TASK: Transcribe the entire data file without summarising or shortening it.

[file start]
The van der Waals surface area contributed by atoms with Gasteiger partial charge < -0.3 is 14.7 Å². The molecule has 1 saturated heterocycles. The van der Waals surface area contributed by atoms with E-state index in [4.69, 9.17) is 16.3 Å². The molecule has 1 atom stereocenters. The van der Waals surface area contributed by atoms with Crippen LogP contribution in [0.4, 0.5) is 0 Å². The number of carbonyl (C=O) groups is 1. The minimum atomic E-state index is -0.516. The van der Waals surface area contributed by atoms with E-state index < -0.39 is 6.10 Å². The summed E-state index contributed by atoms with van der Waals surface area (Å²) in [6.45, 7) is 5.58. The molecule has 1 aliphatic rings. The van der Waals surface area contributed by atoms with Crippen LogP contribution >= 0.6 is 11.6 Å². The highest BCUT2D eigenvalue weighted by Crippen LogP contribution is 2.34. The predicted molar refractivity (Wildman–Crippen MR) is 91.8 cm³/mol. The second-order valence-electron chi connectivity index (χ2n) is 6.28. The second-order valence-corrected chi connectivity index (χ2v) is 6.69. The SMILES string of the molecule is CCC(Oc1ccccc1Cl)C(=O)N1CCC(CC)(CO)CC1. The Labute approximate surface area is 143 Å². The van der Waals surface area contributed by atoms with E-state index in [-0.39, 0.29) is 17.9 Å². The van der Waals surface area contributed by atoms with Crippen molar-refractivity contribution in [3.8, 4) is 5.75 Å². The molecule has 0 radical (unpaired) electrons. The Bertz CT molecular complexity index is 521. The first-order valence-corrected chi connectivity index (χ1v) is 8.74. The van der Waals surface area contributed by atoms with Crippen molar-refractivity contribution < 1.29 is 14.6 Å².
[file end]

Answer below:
The van der Waals surface area contributed by atoms with Gasteiger partial charge < -0.3 is 14.7 Å². The molecule has 1 saturated heterocycles. The van der Waals surface area contributed by atoms with E-state index in [4.69, 9.17) is 16.3 Å². The molecule has 1 atom stereocenters. The van der Waals surface area contributed by atoms with Crippen LogP contribution in [0.4, 0.5) is 0 Å². The number of carbonyl (C=O) groups is 1. The minimum atomic E-state index is -0.516. The van der Waals surface area contributed by atoms with E-state index < -0.39 is 6.10 Å². The summed E-state index contributed by atoms with van der Waals surface area (Å²) in [6.45, 7) is 5.58. The molecule has 1 aliphatic rings. The van der Waals surface area contributed by atoms with Crippen LogP contribution >= 0.6 is 11.6 Å². The highest BCUT2D eigenvalue weighted by Crippen LogP contribution is 2.34. The predicted molar refractivity (Wildman–Crippen MR) is 91.8 cm³/mol. The second-order valence-electron chi connectivity index (χ2n) is 6.28. The second-order valence-corrected chi connectivity index (χ2v) is 6.69. The SMILES string of the molecule is CCC(Oc1ccccc1Cl)C(=O)N1CCC(CC)(CO)CC1. The Labute approximate surface area is 143 Å². The van der Waals surface area contributed by atoms with E-state index in [-0.39, 0.29) is 17.9 Å². The van der Waals surface area contributed by atoms with Crippen molar-refractivity contribution in [3.8, 4) is 5.75 Å². The molecule has 0 radical (unpaired) electrons. The Bertz CT molecular complexity index is 521. The first-order valence-corrected chi connectivity index (χ1v) is 8.74. The van der Waals surface area contributed by atoms with Crippen molar-refractivity contribution < 1.29 is 14.6 Å².